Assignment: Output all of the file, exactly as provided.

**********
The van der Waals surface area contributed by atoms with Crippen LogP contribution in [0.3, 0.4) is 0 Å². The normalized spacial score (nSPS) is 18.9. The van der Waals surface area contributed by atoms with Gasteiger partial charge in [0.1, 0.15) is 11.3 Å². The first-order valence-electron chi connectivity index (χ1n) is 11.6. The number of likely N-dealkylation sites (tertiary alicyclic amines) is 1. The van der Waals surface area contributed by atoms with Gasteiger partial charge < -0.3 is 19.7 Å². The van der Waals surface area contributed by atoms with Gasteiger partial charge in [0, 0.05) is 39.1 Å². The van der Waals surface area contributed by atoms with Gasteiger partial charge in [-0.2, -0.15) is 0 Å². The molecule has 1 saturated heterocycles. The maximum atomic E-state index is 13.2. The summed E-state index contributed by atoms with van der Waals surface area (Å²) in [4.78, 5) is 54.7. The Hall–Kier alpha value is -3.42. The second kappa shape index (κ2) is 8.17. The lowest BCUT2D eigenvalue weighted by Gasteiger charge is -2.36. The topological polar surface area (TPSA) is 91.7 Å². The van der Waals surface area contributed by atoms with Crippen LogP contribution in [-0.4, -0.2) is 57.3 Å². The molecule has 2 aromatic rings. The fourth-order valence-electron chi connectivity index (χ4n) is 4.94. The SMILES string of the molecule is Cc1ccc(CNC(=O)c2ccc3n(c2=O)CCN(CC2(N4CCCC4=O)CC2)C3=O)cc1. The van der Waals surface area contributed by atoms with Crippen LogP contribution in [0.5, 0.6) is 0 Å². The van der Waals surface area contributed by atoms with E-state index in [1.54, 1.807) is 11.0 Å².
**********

The van der Waals surface area contributed by atoms with Crippen LogP contribution in [0.3, 0.4) is 0 Å². The normalized spacial score (nSPS) is 18.9. The van der Waals surface area contributed by atoms with Gasteiger partial charge in [0.1, 0.15) is 11.3 Å². The first-order valence-electron chi connectivity index (χ1n) is 11.6. The number of likely N-dealkylation sites (tertiary alicyclic amines) is 1. The van der Waals surface area contributed by atoms with Gasteiger partial charge < -0.3 is 19.7 Å². The van der Waals surface area contributed by atoms with Gasteiger partial charge in [0, 0.05) is 39.1 Å². The van der Waals surface area contributed by atoms with Gasteiger partial charge in [-0.2, -0.15) is 0 Å². The molecule has 1 saturated heterocycles. The maximum atomic E-state index is 13.2. The summed E-state index contributed by atoms with van der Waals surface area (Å²) in [4.78, 5) is 54.7. The Hall–Kier alpha value is -3.42. The second kappa shape index (κ2) is 8.17. The lowest BCUT2D eigenvalue weighted by Gasteiger charge is -2.36. The topological polar surface area (TPSA) is 91.7 Å². The van der Waals surface area contributed by atoms with Crippen LogP contribution in [-0.4, -0.2) is 57.3 Å². The molecule has 2 aromatic rings. The fourth-order valence-electron chi connectivity index (χ4n) is 4.94. The SMILES string of the molecule is Cc1ccc(CNC(=O)c2ccc3n(c2=O)CCN(CC2(N4CCCC4=O)CC2)C3=O)cc1. The van der Waals surface area contributed by atoms with Crippen LogP contribution in [0.5, 0.6) is 0 Å². The van der Waals surface area contributed by atoms with E-state index in [1.54, 1.807) is 11.0 Å².